There has been a lot of talk amongst my running friends about heart rate training recently. Of course, the No. 1 thing we all want to know is how do you determine your  maximum heart rate in order to get your target heart rate?

Online, you’ll  find how to calculate target heart rate using calculators, like this one from Just enter your age and what percent of your maximum heart rate you want to be at. For example, if you’re aiming for an intense workout, you’d want to be between 70 to 85 percent of your maximum heart rate. Click on this link to learn more about intensity levels from the CDC.

Target heart rate calculators are okay, but the numbers are very general. It is based on the old calculation: (220 – your age) x target heart rate percentage = target heart rate. If I go by this equation, my target heart rate (85% of my maximum) would be 157. I happen to know from past experience that there is no way this is 85% of my maximum. If I went by this formula, my training would be very off. Some even say that this equation was created with men in mind. (A PopSugar Fitness article shows a more recent and a little more accurate “general” equation for determining women’s heart rate zones.)

So, how do you really calculate target heart rate?

Well, the best way is to get a cardiac stress test done on a treadmill and monitored by your doctor. Unfortunately, we can’t all do that.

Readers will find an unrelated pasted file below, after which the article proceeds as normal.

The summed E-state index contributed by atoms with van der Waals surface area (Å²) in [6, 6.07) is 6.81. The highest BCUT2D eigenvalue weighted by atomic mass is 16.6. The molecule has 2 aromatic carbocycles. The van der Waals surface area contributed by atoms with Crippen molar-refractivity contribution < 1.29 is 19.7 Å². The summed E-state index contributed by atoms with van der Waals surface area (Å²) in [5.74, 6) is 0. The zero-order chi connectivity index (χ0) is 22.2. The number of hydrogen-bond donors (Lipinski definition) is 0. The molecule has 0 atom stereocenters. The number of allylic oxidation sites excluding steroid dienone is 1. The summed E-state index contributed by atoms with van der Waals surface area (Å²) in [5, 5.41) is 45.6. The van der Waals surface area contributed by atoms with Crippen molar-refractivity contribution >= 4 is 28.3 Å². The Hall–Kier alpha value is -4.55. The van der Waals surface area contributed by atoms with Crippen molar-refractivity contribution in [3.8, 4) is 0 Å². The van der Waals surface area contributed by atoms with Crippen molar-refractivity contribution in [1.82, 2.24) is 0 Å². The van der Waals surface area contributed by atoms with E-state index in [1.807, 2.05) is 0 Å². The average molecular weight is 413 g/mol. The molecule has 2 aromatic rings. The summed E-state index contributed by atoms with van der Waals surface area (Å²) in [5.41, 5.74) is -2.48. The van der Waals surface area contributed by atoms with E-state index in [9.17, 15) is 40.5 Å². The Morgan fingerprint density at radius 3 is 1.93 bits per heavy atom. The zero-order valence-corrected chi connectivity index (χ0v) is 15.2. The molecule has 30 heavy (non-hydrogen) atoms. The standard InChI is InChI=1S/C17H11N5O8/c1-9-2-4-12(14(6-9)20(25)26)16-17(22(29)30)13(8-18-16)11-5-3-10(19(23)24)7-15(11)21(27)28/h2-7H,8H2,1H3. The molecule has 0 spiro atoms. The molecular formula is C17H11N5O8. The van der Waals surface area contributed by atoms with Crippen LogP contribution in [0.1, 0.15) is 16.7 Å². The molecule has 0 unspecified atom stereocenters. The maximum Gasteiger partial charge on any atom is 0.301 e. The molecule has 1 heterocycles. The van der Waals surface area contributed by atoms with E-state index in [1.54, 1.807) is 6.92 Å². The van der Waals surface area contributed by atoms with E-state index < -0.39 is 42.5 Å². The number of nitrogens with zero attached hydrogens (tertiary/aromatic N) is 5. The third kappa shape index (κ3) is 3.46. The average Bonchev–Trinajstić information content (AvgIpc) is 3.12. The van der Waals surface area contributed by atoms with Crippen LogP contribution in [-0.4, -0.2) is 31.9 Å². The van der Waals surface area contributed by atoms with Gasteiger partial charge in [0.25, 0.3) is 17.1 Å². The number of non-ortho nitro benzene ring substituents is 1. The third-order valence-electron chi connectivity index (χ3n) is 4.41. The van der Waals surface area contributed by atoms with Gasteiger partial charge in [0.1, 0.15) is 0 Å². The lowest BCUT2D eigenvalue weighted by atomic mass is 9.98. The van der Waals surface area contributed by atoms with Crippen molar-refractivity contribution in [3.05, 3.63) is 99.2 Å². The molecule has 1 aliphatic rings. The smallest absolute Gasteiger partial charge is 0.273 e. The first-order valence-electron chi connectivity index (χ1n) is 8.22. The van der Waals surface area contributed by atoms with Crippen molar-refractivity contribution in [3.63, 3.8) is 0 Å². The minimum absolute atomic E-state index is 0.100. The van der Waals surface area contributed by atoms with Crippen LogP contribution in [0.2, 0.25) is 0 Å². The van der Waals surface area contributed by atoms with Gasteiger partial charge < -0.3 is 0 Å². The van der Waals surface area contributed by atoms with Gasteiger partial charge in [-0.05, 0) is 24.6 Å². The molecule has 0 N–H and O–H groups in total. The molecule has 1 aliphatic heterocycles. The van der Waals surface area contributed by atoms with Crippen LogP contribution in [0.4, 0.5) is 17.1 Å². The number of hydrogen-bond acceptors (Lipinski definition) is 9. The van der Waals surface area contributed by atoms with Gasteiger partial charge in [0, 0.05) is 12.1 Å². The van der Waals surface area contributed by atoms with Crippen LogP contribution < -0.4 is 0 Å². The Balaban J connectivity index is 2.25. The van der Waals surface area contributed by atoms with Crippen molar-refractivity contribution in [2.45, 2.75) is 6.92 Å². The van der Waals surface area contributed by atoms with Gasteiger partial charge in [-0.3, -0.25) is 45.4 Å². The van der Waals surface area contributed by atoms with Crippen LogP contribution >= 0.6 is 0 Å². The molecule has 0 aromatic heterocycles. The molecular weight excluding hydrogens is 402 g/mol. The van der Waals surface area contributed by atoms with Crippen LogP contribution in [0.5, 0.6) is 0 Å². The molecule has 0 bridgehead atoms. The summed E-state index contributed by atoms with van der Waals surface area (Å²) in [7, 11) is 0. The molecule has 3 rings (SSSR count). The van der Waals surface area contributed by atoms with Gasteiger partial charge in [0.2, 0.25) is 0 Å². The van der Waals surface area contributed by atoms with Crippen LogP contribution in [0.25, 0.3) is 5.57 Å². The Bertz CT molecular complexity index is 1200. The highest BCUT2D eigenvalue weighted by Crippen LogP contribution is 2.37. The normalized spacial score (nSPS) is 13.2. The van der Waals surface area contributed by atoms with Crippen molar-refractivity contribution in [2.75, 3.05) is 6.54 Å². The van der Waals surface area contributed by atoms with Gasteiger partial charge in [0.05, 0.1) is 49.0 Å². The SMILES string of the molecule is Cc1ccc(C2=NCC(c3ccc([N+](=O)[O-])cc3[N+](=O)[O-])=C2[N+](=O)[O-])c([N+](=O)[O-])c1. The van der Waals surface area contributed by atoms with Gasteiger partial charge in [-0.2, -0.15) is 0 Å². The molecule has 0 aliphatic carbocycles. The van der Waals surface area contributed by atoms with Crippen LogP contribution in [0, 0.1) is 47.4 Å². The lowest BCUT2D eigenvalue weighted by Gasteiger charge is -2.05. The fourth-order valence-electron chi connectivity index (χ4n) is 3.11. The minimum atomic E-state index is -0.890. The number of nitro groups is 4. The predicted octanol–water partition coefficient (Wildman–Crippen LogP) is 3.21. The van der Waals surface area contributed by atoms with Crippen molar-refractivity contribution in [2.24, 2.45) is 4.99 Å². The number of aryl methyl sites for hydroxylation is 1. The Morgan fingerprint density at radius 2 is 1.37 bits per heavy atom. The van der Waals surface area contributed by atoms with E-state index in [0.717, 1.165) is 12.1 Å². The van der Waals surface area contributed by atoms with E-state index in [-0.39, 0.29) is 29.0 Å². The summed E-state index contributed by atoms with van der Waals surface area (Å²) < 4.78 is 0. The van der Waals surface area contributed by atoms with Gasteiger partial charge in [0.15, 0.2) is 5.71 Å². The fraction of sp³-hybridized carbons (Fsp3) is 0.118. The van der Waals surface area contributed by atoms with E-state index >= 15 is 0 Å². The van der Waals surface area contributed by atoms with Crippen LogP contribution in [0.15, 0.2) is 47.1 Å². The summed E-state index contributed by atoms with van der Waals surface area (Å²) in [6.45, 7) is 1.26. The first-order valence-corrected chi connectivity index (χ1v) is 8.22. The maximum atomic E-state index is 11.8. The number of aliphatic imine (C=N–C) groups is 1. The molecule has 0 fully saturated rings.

You can do your own test, although a doctor visit to make sure your heart is healthy before you do it, is advised. And go with someone just in case. Below, I’ve linked to a few different articles explaining ways to get your maximum heart rate. You’ll need a heart rate monitor and a friend for these.

At the Track

This short article in Runner’s World explains how to get your maximum heart rate by yourself using a heart rate monitor.

On a Hill

An article in suggests maxing out your heart rate on a gradual hill, and with a heart rate monitor.

On a Treadmill

This article on describes how to find your max heart rate on a treadmill with a heart rate monitor. (Definitely get a friend to help you.)

If you are really interested in training correctly, try finding your own individual maximum heart rate. The calculators could have you training 15-20 beats off where you should be!